Serving Franklin County, WA

House bill only delays payroll tax

Last week, I wrote that two bills addressing the state’s flawed and controversial long-term care program (nicknamed the “short-term care program”) and the costly payroll tax (dubbed the “long-term tax”) funding it had come over to the Senate after being passed by the House.

The Senate fast-tracked these two measures this week, as the Ways and Means Committee held public hearings on them Monday and then approved them Tuesday. The full Senate yesterday passed the two bills, sending them to Gov. Jay Inslee for his likely signature.

The “solution” offered by the Democrats through these two bills (you can read more about them below) isn’t nearly good enough to really address the problems caused by the LTC program. And I really detest that the titles for these two bills, written by House Democrats, are worded in a way that made it impossible for House members to offer bipartisan amendments to improve either proposal.

House Bill 1732, which was passed by the Senate on a 46-3 vote, would delay the payroll tax that funds the WA Cares program until July 1, 2023, and would allow some workers who are currently near retirement age to claim prorated benefits.

I ended up voting for this bill, because a delay is a step in the right direction (a repeal is the better choice). But by passing it, the Legislature is just kicking this problem down the road for 18 months without really fixing it.

Under House Bill 1733, about 150,000 people working in Washington but living in other states (which applies to many people employed in the 9th District) could opt out of the long-term care program, as well as temporary workers with nonimmigrant visas, partners or spouses of members of active military and some disabled veterans.

The Senate passed HB 1733 on a 38-11 vote. I was one of the senators who voted “no.”

While this proposal addresses some problems with the LTC program, it still fails to address the issue of “portability” for people who would later leave the state and thus would not be able to receive any of the benefits provided by this program, even though they’ve paid taxes to fund it.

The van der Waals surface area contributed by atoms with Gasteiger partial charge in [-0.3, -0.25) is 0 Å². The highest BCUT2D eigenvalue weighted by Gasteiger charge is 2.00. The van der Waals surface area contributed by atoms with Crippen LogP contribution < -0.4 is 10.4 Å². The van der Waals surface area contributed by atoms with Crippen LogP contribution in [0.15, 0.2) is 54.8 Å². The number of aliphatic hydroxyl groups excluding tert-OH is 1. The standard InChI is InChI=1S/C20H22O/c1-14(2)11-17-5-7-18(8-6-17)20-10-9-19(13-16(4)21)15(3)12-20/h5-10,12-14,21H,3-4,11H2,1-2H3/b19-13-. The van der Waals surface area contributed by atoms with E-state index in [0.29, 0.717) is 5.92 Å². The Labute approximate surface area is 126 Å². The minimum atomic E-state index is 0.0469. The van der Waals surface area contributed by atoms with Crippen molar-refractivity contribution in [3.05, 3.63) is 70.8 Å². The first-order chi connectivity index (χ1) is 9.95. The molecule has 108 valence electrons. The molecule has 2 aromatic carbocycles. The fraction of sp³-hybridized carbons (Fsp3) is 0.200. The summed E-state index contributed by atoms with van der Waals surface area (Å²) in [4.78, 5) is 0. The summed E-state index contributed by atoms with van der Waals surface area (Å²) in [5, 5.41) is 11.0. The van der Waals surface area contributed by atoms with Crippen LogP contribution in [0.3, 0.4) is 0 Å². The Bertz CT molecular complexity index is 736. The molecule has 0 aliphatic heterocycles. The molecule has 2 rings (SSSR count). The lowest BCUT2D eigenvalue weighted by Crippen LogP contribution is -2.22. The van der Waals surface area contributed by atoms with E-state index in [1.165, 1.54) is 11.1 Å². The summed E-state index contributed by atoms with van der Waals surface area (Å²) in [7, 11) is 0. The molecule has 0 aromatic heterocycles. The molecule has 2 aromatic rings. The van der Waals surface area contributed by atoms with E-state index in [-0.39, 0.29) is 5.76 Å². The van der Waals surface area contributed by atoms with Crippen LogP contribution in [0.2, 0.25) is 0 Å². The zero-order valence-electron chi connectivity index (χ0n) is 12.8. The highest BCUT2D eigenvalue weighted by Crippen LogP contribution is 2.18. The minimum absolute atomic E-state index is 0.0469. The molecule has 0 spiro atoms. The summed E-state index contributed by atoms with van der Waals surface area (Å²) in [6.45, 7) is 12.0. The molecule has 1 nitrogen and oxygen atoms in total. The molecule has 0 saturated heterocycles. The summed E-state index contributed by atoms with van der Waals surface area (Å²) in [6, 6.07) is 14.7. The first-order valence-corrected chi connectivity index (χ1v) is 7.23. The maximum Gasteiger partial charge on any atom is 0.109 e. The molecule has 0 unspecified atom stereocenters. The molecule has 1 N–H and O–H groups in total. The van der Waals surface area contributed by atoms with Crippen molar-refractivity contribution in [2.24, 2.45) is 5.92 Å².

Unfortunately, for low- and middle-income Washingtonians, there are no better options available at the moment than this costly and limited state program. The long-term care program is expected to run out of money 20 years early, even with the improvements that HB 1733 makes to this program by addressing portability. The end result could be a doubling of premiums with no increase in benefits.

The proponents of this “short-term care” program leave these facts out.

Worst bill of the week

This week, I bring you Senate Bill 5843, a proposal requested by Inslee that would make it a gross misdemeanor (with a penalty of up to 364 days in jail) for public officials and candidates to knowingly make false statements and claims regarding the election process or results of elections conducted within the state.

The bill was scheduled for a public hearing this morning in the Senate State Government and Elections Committee. Not only does the governor’s proposal runs contrary to the First Amendment, it’s important to remember our state Supreme Court ruled on false political speech in 2007, when it struck down a 1999 state law barring political candidates from deliberately making false claims about their opponents.

If you spot a bad bill, please contact my office and let me know.

— Sen. Mark Schoesler, R-Ritzville, represents the 9th Legislative District, including Whitman County. Email him at [email protected].


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